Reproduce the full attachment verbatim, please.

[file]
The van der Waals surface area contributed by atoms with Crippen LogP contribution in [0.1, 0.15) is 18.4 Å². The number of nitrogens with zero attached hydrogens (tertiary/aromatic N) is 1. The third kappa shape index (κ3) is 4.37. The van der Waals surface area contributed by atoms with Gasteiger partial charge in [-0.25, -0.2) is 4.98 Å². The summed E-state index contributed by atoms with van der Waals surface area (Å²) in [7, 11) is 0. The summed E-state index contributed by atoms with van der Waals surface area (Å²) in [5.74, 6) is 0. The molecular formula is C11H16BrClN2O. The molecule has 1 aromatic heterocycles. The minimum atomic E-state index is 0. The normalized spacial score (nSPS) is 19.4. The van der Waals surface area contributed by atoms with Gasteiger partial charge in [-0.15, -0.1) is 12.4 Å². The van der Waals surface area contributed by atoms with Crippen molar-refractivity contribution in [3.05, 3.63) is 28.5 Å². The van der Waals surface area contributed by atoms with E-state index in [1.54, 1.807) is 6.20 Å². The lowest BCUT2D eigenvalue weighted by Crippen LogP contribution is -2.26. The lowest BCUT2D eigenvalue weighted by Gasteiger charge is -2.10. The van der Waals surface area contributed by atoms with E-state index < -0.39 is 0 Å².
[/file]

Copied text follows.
The van der Waals surface area contributed by atoms with Crippen LogP contribution in [0.1, 0.15) is 18.4 Å². The number of nitrogens with zero attached hydrogens (tertiary/aromatic N) is 1. The third kappa shape index (κ3) is 4.37. The van der Waals surface area contributed by atoms with Gasteiger partial charge in [-0.25, -0.2) is 4.98 Å². The summed E-state index contributed by atoms with van der Waals surface area (Å²) in [7, 11) is 0. The summed E-state index contributed by atoms with van der Waals surface area (Å²) in [5.74, 6) is 0. The molecular formula is C11H16BrClN2O. The molecule has 1 aromatic heterocycles. The minimum atomic E-state index is 0. The normalized spacial score (nSPS) is 19.4. The van der Waals surface area contributed by atoms with Gasteiger partial charge in [-0.15, -0.1) is 12.4 Å². The van der Waals surface area contributed by atoms with Crippen molar-refractivity contribution in [3.05, 3.63) is 28.5 Å². The van der Waals surface area contributed by atoms with E-state index in [1.54, 1.807) is 6.20 Å². The lowest BCUT2D eigenvalue weighted by Crippen LogP contribution is -2.26. The lowest BCUT2D eigenvalue weighted by Gasteiger charge is -2.10. The van der Waals surface area contributed by atoms with E-state index < -0.39 is 0 Å².